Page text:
Home » Reviews » A Death in the Gunj [2017]: A Brooding Atmospheric Mystery-Drama

A Death in the Gunj [2017]: A Brooding Atmospheric Mystery-Drama

Charminar cigarette, audio-tape, bell bottom pants, chetak bike, manual gear below the steering, vintage clothes: the retro set up of 'A Death in the Gunj' has a brooding atmosphere wrapped in persistent melancholy that stays in every frame, like a dust particle in the air. Even with minor flaws, the film is a brave effort by Konkana Sen Sharma to look at family dynamics while taking a microscopic look an introvert individual grieving over the loss of his father and failure in exams.

0
Shares
Pinterest Google+

A Death in the Gunj” is an apt title that raises an occult curiosity which compels us to examine each character closely and probe their subtle behavioral changes, in a way to seek an obvious answer, and possible repercussion(s) of their every action.

Actor turned director and screenwriter, Konkana Sen Sharma, opens her debut film with a scene that apparently reminds you of “Reservoir Dogs” & “Pulp Fiction” car trunk scene. A singular shot from inside the car trunk capturing  Nandan (Gulshan Devaiya) and Brian (Jim Sarbh) trying to adjust the unexplained dead body in a car trunk, just outside the morgue. Then the film rewinds a week back to show each day leading up to this ghastly event.Not only does it multiply the anxiousness but also sets the tone of the film.

You start observing things cautiously and expect worst at the slightest hint of something going awry.

Konkana Sen Sharma smartly fiddles with your mind. She takes advantage of the opening scene and the title and infects our brains with suspicion around every little thing that could prove fatal. Like reckless bike riding after being drunk, picking old rifles for target practice, CGI wolf, a girl who goes missing, the dark closed rooms, and worse of all: the ever-changing moral force of human emotions and simmering pensive tension. Gradually, somberness creeps inside and mystery keeps you at the edge.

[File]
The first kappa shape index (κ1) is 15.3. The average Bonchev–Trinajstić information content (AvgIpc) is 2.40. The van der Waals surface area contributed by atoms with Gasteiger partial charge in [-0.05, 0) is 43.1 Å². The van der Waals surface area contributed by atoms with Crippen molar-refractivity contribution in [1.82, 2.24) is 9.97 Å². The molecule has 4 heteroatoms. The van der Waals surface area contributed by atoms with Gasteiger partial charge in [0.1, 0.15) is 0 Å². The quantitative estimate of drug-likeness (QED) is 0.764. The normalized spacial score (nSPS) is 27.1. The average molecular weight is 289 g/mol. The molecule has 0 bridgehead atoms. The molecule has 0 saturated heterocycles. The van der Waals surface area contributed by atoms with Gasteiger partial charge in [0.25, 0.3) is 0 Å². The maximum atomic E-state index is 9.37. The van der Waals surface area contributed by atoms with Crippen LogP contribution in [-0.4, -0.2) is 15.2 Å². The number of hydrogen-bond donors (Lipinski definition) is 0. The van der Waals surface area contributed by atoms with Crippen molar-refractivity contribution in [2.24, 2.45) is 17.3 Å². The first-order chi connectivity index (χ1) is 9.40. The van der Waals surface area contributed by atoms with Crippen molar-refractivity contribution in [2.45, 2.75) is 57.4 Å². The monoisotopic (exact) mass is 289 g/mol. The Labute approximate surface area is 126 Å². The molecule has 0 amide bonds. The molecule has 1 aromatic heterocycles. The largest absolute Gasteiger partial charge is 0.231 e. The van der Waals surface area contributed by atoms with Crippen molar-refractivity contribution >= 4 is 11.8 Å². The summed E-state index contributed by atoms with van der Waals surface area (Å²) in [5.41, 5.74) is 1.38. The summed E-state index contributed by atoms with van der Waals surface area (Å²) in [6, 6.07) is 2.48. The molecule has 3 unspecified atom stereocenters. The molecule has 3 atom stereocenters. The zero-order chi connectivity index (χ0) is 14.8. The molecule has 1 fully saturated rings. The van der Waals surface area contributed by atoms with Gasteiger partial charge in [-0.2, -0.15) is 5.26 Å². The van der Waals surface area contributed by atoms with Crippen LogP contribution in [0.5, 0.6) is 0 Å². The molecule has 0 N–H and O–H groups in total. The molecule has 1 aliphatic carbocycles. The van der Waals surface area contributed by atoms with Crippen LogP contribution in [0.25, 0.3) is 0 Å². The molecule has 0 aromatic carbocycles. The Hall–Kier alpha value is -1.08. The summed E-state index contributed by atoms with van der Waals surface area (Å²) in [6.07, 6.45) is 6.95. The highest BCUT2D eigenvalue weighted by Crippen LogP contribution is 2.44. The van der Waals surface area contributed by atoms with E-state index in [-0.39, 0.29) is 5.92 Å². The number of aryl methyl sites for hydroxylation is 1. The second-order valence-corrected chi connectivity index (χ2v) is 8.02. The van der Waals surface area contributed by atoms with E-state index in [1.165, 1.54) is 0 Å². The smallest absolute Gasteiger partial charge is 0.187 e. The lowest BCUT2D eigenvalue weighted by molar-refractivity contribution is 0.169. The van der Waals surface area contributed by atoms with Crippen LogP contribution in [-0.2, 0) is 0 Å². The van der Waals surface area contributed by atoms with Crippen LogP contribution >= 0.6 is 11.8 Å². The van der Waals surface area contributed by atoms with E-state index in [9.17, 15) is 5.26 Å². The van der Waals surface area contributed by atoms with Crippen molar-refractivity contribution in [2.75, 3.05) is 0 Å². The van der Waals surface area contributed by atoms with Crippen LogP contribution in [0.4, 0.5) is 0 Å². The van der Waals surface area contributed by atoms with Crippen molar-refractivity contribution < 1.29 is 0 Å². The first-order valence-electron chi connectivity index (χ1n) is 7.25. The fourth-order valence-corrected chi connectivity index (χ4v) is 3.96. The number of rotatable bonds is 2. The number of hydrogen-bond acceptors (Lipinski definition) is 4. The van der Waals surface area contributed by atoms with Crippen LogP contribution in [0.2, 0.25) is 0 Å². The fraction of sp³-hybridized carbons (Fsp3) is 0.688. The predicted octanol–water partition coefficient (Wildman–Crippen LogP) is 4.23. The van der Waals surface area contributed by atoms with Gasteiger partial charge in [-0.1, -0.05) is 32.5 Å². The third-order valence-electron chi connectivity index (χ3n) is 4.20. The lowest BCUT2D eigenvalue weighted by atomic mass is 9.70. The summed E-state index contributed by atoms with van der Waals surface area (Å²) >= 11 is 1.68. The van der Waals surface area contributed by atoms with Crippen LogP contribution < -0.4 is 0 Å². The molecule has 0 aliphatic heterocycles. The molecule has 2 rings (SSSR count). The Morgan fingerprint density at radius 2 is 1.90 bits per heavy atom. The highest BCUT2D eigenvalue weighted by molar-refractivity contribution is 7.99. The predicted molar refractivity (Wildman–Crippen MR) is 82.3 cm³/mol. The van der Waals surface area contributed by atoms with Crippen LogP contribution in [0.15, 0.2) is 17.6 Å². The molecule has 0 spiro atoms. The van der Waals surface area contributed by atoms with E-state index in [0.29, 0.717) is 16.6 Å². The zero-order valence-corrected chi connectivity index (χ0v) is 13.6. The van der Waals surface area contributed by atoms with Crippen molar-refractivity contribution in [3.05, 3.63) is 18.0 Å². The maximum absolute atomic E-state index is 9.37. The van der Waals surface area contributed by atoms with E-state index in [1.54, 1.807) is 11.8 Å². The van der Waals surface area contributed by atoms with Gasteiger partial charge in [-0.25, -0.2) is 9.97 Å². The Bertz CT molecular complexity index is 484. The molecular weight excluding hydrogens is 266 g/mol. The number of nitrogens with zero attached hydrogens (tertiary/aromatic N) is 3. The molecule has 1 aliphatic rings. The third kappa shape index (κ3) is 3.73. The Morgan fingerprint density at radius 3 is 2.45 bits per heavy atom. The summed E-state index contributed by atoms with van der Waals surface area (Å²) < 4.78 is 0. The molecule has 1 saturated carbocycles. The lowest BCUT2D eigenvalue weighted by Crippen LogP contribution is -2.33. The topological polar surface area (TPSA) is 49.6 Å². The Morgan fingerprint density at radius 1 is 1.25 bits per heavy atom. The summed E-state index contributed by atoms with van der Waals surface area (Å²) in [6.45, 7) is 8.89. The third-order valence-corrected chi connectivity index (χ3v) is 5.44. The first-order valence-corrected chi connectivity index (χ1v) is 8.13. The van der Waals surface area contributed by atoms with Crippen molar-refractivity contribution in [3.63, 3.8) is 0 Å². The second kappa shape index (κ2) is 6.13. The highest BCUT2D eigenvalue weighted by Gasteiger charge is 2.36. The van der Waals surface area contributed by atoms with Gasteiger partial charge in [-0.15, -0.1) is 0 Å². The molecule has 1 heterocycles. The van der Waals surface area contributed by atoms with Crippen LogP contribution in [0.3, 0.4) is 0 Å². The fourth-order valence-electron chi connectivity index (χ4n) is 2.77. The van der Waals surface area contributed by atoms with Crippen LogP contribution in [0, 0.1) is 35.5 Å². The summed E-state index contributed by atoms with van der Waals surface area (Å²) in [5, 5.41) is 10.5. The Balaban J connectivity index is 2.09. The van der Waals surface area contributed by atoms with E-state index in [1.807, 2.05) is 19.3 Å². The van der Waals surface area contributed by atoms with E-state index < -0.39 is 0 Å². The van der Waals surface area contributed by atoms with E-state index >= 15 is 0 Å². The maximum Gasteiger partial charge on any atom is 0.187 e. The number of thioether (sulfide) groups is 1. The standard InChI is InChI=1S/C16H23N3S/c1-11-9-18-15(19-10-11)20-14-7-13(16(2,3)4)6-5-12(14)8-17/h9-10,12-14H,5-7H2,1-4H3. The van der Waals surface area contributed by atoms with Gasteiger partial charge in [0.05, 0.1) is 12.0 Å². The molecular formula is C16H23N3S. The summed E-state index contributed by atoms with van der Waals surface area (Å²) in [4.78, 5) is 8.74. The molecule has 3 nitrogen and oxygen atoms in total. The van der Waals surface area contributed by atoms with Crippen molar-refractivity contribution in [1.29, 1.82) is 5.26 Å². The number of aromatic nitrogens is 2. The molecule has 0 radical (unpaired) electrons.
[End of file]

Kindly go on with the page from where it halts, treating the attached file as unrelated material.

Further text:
The characters are sketched patiently and they develop with time in this slow-burning & melancholic drama. Bonnie (Tillotama) and Nandan are happily married with the 8-year-old daughter named Tani (Arya Sharma). They are visiting Nandan’s parents in a small town of  McCluskieganj in Jharkhand along with Nandan’s reserved cousin Shutu (Vikrant Massey).

The character of Shutu is a driving force in the film. He is sensitive and fragile who is looking for matured emotional resonance. Trying hard to fit himself in the group of grownups gathered in the house, he is given the job of babysitting Tani. Tani and Sutu develop a beautiful relationship, and for the most part of it, Tani becomes an anchor for Shutu’s profound emotional baggage without him sharing deep scars.




Lack or say his inability to come as a strong person for his age makes him a soft target. The game of spirit calling – shot terrifically – instills fear in Shutu that ultimately makes him vulnerable. Nandan’s extrovert and alpha male friend Vikram (Ranvir Shorey) leaves no opportunity to bully Sutu. He is loud, control freak who nurtures ego more than relationships. The gradual progression of the tension between them takes shape of a violent fight in the field of Kabbadi that fractures Shutu’s confidence but garners him some sympathy.

The gradual progression of the tension between them takes shape of a violent fight in the field of Kabbadi that fractures Shutu’s confidence but garners him some sympathy.

But Shutu is not looking for any empathy. He is not consciously trying to mold himself and chain free to adulthood, but he is fascinated by the dynamics of adults around him. He takes a wistful glance at seductress Mimi (Kalki Koechlin). He is reluctant at first to join any game, but eventually, give in to taste a life for himself.

Mimi is a sharp manipulator, who looks to rekindle sexual intimacy with newly wed Vikram. The sexual tension quite evidently exists whenever Mimi and Vikram are in the same room. Mimi comes as an alpha female. She manages to toy with Shutu to make Vikram jealous.  The only redundant character is Brian (Jim Sarbh), which eventually turns into one of the flaws. He is there for sake of it, adds no value to the thin plot.




Charminar cigarettes, audio-tape, bell bottom pants, chetak bike,  manual gear below the steering, vintage clothes: the retro set up of  ‘A Death in the Gunj’ has a brooding atmosphere wrapped in persistent melancholy that stays in every frame, like a dust particle in the air.  Even with minor flaws, the film is a brave effort by Konkana Sen Sharma to look at family dynamics while taking a microscopic look an introvert individual grieving over the loss of his father and failure in exams.

★1/2

Kindly Share it!

Previous post

Watch the trailer of 'I Am Heath Ledger': Can Cameras Truly Capture A Fallen Star?

Next post

The Commune [2017] : Habitat International Film Festival 2017 Review